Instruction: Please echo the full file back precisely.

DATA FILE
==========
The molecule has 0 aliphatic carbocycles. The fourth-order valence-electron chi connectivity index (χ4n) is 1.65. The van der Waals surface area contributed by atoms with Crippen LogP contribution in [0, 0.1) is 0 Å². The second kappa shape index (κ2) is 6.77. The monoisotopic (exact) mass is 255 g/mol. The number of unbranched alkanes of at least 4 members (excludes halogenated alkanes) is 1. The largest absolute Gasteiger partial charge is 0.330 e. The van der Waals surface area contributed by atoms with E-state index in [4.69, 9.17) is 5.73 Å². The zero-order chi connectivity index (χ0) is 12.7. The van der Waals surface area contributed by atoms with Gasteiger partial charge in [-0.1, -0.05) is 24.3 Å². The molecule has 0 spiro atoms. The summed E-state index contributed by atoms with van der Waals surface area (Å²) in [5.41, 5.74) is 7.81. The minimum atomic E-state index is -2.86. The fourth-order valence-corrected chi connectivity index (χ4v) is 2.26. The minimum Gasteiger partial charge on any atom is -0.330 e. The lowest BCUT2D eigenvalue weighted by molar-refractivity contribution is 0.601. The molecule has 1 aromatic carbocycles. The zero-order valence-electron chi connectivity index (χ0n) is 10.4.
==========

The molecule has 0 aliphatic carbocycles. The fourth-order valence-electron chi connectivity index (χ4n) is 1.65. The van der Waals surface area contributed by atoms with Crippen LogP contribution in [0, 0.1) is 0 Å². The second kappa shape index (κ2) is 6.77. The monoisotopic (exact) mass is 255 g/mol. The number of unbranched alkanes of at least 4 members (excludes halogenated alkanes) is 1. The largest absolute Gasteiger partial charge is 0.330 e. The van der Waals surface area contributed by atoms with E-state index in [4.69, 9.17) is 5.73 Å². The zero-order chi connectivity index (χ0) is 12.7. The van der Waals surface area contributed by atoms with Gasteiger partial charge in [-0.1, -0.05) is 24.3 Å². The molecule has 0 spiro atoms. The summed E-state index contributed by atoms with van der Waals surface area (Å²) in [5.41, 5.74) is 7.81. The minimum atomic E-state index is -2.86. The fourth-order valence-corrected chi connectivity index (χ4v) is 2.26. The minimum Gasteiger partial charge on any atom is -0.330 e. The lowest BCUT2D eigenvalue weighted by molar-refractivity contribution is 0.601. The molecule has 1 aromatic carbocycles. The zero-order valence-electron chi connectivity index (χ0n) is 10.4.